Last Summer, my boss from work gave me the (what now seems to be ubiquitous) book, “The Life Changing Magic of Tidying Up” by Marie Kondo as a gift. I presume that it was because my desk was always the messiest one in our quad (hides away in shame).
The book sat around in my apartment before I picked it up and read it, admittedly, because the thought of cleaning and letting go was a little scary (and time consuming, and hard, and took time away from you know, lazying).
I finally finished the book at the beginning of the year, and decided on MLK Day that I was going to start my KonMari journey by starting with my closet. The closet was an intimidating place to start: the KonMari method was to collect every single piece of clothing you own (including accessories, socks, underwear) and dump it in one central location. You then pick up each piece, evaluating its place in your closet.
Funny story: My pup, Cooper, was on the bed and in the process of dumping all of the clothes on my bed I inadvertently gave him a warm little nest in which he hid. I panicked when I couldn’t find him and thought “OMG I must be the worst puppy mom in the whole wide world to be the first to lose my dog in a pile of clothes.” -_-
It took me a total of 8 hours, 1 box of velvet hangers from Costco, 3 trips to the local Good Will, to finally pare down my close from its previous state to what I have now.
So here’s how I did it.
I started with a very deliberate and clear “end state” of what I wanted my closet to be – maybe a little over the top, but this worked for me so maybe it will work for you too. I created an excel spreadsheet of my capsule wardrobe. You can read more about the capsule by Googling it or read about it here, but basically it’s a closet full of quality essentials that can be worked into multiple outfits, emphasizing classic, timeless looks over trends. Now that I’m approaching mid-30’s, I find myself to want to own less, or as Cuyana states, “fewer, better things.”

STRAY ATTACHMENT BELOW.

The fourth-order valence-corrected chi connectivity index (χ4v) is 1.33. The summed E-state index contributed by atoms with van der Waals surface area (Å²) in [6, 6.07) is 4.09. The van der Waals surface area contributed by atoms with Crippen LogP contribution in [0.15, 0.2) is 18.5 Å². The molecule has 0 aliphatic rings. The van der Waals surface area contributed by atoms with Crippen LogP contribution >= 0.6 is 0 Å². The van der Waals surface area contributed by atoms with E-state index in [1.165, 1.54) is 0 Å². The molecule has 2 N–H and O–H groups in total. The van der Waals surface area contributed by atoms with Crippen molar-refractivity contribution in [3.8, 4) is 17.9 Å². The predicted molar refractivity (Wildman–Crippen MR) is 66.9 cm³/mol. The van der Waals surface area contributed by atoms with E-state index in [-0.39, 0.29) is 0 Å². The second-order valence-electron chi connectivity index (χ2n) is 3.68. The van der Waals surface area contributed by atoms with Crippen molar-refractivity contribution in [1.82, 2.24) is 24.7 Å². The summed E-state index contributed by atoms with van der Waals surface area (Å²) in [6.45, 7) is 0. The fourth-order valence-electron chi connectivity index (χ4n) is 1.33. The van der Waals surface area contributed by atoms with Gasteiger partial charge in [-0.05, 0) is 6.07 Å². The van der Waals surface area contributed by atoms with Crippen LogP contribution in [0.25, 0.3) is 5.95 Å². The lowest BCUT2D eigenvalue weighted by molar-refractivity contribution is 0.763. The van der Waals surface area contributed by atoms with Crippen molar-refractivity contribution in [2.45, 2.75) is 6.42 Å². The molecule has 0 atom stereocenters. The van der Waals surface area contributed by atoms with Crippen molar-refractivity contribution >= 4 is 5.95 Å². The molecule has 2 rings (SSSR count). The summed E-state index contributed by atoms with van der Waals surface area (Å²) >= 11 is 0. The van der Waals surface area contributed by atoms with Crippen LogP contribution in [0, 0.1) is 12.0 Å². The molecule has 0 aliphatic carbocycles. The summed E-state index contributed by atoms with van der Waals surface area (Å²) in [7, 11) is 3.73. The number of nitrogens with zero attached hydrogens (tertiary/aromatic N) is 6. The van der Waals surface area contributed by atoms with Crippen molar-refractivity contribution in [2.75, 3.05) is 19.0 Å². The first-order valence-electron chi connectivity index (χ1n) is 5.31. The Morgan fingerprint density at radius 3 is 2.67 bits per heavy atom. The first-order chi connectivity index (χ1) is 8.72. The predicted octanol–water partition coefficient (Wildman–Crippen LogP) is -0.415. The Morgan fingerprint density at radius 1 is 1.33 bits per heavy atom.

Here’s a screenshot of the excel spreadsheet I made of the items I decided on for my capsule, with items I do not currently own but want highlighted in yellow:
So you see – I’m a little neurotic. You can actually Pinterest this and come up with a bunch of more attractive checklists. In the end, those lists were great as references but I ended up making my own on Excel.
With list in hand, I then began to sort through my clothes in categories: coats, dresses, pants, blouses, sweaters, etc. I sorted into piles:
- Definitely keep
- Definitely not keep
- Don’t make me decide now/I’m not sure yet.
Not to scare you, but here’s what my pile looked like, pre-sort:
After sorting each category, I either hung the “definitely keeps” back into my close or neatly folded the “definitely not keeps” into bags for the donation bin. Going back to the “I’m not sure yet” category I had to seriously think about when was the last time I wore this, would I wear it again, can I give it to someone who might appreciate it more, do I really want the piece to take up precious real estate in my closet?
So, after going through the KonMari method and cleaning out my closet, here are some things I learned and tips that I pass on to you:
- Have a list, and make it yours- As I went through my closet, deciding on what I wanted to keep, I referenced my excel list time and time again. It was helpful to identify what I had way too many of (white blouses) and what I didn’t have (shorts – but this is deliberate because I don’t wear shorts). This method is especially handy if you’ve been thinking about going the “less is more” route with your wardrobe. It’s okay if the lists you see online don’t match up with what you envision. Create your own list! Want a closet full of skirts and dresses? Go for it. KonMari doesn’t wear pants. They don’t spark joy for her anymore. Don’t let others tell you that you need to have dark wash skinny jeans to complete your life. Everyone’s tastes and styles are different. Go with it.